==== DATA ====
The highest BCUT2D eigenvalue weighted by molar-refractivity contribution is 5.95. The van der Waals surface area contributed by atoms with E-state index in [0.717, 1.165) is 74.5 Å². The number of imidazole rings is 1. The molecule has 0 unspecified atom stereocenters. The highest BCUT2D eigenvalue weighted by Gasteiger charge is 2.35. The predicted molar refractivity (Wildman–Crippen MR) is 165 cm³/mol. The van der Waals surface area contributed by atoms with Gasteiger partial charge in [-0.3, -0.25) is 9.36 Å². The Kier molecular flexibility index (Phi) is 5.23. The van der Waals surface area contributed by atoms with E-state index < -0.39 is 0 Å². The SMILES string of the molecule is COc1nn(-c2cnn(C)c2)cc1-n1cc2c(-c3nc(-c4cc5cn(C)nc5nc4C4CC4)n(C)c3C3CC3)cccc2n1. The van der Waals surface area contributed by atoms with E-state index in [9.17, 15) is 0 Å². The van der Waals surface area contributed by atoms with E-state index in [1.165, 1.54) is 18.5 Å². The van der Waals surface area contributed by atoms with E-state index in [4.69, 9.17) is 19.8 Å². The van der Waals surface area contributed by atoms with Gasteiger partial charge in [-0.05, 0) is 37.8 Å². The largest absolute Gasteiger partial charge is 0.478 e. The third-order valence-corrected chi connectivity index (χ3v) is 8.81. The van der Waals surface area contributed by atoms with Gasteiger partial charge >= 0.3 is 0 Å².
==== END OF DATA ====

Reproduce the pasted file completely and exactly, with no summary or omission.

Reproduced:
The highest BCUT2D eigenvalue weighted by molar-refractivity contribution is 5.95. The van der Waals surface area contributed by atoms with E-state index in [0.717, 1.165) is 74.5 Å². The number of imidazole rings is 1. The molecule has 0 unspecified atom stereocenters. The highest BCUT2D eigenvalue weighted by Gasteiger charge is 2.35. The predicted molar refractivity (Wildman–Crippen MR) is 165 cm³/mol. The van der Waals surface area contributed by atoms with Gasteiger partial charge in [-0.3, -0.25) is 9.36 Å². The Kier molecular flexibility index (Phi) is 5.23. The van der Waals surface area contributed by atoms with E-state index < -0.39 is 0 Å². The SMILES string of the molecule is COc1nn(-c2cnn(C)c2)cc1-n1cc2c(-c3nc(-c4cc5cn(C)nc5nc4C4CC4)n(C)c3C3CC3)cccc2n1. The van der Waals surface area contributed by atoms with E-state index in [9.17, 15) is 0 Å². The van der Waals surface area contributed by atoms with E-state index in [1.165, 1.54) is 18.5 Å². The van der Waals surface area contributed by atoms with E-state index in [4.69, 9.17) is 19.8 Å². The van der Waals surface area contributed by atoms with Gasteiger partial charge in [-0.05, 0) is 37.8 Å². The largest absolute Gasteiger partial charge is 0.478 e. The third-order valence-corrected chi connectivity index (χ3v) is 8.81. The van der Waals surface area contributed by atoms with Gasteiger partial charge >= 0.3 is 0 Å².